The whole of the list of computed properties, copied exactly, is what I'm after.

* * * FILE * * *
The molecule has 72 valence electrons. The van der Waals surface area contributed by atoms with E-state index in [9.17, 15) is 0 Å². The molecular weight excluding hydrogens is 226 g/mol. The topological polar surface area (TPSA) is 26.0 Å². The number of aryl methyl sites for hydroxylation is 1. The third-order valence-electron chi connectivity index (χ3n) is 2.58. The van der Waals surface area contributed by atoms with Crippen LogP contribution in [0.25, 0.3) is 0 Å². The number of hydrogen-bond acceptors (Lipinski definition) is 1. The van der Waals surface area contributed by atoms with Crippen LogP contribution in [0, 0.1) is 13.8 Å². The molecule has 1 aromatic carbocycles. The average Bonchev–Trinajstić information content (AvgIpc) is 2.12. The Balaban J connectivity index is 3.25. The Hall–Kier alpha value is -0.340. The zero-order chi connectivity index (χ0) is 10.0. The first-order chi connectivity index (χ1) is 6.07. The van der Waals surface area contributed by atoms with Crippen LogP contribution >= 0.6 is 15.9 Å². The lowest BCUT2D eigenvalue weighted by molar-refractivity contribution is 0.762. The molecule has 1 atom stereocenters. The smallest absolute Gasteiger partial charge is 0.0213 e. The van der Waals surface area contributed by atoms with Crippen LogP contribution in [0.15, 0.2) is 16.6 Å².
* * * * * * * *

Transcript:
The molecule has 72 valence electrons. The van der Waals surface area contributed by atoms with E-state index in [9.17, 15) is 0 Å². The molecular weight excluding hydrogens is 226 g/mol. The topological polar surface area (TPSA) is 26.0 Å². The number of aryl methyl sites for hydroxylation is 1. The third-order valence-electron chi connectivity index (χ3n) is 2.58. The van der Waals surface area contributed by atoms with Crippen LogP contribution in [0.25, 0.3) is 0 Å². The number of hydrogen-bond acceptors (Lipinski definition) is 1. The van der Waals surface area contributed by atoms with Crippen LogP contribution in [0, 0.1) is 13.8 Å². The molecule has 1 aromatic carbocycles. The average Bonchev–Trinajstić information content (AvgIpc) is 2.12. The Balaban J connectivity index is 3.25. The Hall–Kier alpha value is -0.340. The zero-order chi connectivity index (χ0) is 10.0. The first-order chi connectivity index (χ1) is 6.07. The van der Waals surface area contributed by atoms with Crippen LogP contribution >= 0.6 is 15.9 Å². The lowest BCUT2D eigenvalue weighted by molar-refractivity contribution is 0.762. The molecule has 1 atom stereocenters. The smallest absolute Gasteiger partial charge is 0.0213 e. The van der Waals surface area contributed by atoms with Crippen LogP contribution in [0.15, 0.2) is 16.6 Å².